As an adult, you can protect yourself and your loved ones by keeping your vaccinations up-to-date. This year, small changes give adults — and young children around them — better, long-lasting protection.
Each year the U.S. recommended immunization schedule for adults is reviewed by scientific and medical experts who examine research on effective control of vaccine-preventable diseases. Changes in the 2012 recommendations reflect research that shows the best way to protect you and young, vulnerable children around you.
Watch a short, fun video (http://www.cdc.gov/CDCTV/VSI_Vaccination/index.html) that highlights the need for adults to get vaccinated against serious diseases.
Take a look at the following updates; one or more may apply to you.
Hepatitis B Vaccination
Adults recently diagnosed with diabetes who are younger than 60 years old are now recommended to receive the hepatitis B vaccine as soon as possible.
Males 22 through 26 years of age whose immune systems are weakened, who have sex with men, or who test positive for HIV, are now recommended to receive the HPV (human papillomavirus) vaccine. The HPV4 vaccine is also recommended for all boys at age 11 or 12 and catch-up vaccinations for males age 13 through 21 years.
A yearly flu vaccination is still recommended for everyone six months of age and older, but especially for seniors over 65, pregnant women, and those with health conditions like diabetes, asthma or heart disease. These groups are at high risk for serious flu-related complications.
Donating Blood Soon?
If you’ve recently received a vaccine, you may be asked to wait to give blood. The waiting period varies, depending on the vaccine.
The U.S. Food and Drug Administration (FDA) recently announced the approval of Prevnar 13, a pneumococcal vaccine, for use in adults age 50 years and older. Although CDC recommends that those age 65 and older and those age 19 through 64 with certain health conditions get another pneumococcal vaccine called Pneumovax, CDC has not issued any formal recommendation concerning Prevnar 13. Talk with your doctor if you have questions.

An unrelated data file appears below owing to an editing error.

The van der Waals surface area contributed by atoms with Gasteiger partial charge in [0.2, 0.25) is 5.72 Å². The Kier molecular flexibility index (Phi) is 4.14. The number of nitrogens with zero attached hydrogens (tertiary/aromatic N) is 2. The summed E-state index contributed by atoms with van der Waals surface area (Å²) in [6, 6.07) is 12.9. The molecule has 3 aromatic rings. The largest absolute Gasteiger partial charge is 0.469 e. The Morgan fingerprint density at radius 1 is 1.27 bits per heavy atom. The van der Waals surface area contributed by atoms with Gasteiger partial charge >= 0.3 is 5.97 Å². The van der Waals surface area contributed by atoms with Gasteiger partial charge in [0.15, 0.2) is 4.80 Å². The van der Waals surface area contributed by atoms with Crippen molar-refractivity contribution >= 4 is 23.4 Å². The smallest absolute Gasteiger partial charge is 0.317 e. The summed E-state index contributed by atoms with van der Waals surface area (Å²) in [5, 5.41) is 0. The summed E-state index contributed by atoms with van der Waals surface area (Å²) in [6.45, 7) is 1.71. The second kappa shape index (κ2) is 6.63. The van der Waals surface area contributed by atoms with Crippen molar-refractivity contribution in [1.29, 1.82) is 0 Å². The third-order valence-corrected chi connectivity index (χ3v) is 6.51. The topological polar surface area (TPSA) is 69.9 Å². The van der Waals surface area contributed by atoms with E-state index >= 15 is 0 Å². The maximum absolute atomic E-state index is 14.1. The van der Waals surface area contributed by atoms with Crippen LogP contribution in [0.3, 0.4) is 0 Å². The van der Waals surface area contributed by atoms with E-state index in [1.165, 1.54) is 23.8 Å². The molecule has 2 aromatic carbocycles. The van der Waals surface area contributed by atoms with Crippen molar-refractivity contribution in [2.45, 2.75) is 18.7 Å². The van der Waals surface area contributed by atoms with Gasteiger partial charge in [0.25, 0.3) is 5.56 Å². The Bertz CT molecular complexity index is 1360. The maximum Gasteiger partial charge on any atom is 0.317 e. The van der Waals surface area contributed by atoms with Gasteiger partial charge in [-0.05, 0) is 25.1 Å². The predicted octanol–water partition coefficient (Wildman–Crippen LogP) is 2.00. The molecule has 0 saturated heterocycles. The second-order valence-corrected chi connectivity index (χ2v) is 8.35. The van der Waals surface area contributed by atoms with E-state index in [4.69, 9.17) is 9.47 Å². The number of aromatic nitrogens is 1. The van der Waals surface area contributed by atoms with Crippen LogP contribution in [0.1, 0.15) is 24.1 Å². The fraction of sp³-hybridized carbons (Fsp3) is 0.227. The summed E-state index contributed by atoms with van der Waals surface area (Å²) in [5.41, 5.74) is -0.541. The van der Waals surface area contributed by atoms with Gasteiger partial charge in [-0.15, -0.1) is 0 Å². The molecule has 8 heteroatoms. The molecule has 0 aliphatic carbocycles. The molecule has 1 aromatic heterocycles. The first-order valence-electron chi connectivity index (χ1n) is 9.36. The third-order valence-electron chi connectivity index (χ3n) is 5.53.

Tdap and Td Vaccine
• The Tdap (tetanus, diphtheria, and pertussis) vaccine is now recommended for women in the third or late second trimester (20th week or more) of their pregnancy.
• Tdap is recommended for all those who are close contacts of infants younger than 12 months of age – for example, parents, guardians, grandparents, babysitters, nannies, teachers, and those who have not previously received the Tdap vaccine.
• Other adults, who are not close contacts of children younger than 12 months of age, are still recommended to receive a one-time dose of the Tdap vaccine. After your initial dose of Tdap, you’ll need the Td booster every 10 years. But you don’t need to wait to get the Tdap vaccine if you have recently been vaccinated with the Td booster.
Zoster (Shingles) Vaccine
The FDA recently approved the use of zoster vaccine in those 50 years old; however, CDC continues to recommend that vaccination for shingles begin at age 60.
Do You Need Other Vaccines?
Throughout your adult life, you need immunizations to get and maintain protection against other vaccine-preventable diseases such as shingles, seasonal flu, pneumococcal disease, and human papillomavirus. See Adults Need Immunizations, Too (http://www.cdc.gov/Features/AdultImmunizations/). If you are going to travel internationally, you might need other vaccines. See this vaccinations and travel checklist (http://wwwnc.cdc.gov/travel/page/vaccinations.htm).
More Information: Recommended Adult Immunization Schedule — United States, 2012 (http://www.cdc.gov/mmwr/preview/mmwrhtml/mm6104a9.htm). Know someone special who needs a vaccination update? Show them you care; send an eCard (http://www2c.cdc.gov/ecards/index.asp?category=202) as a loving reminder.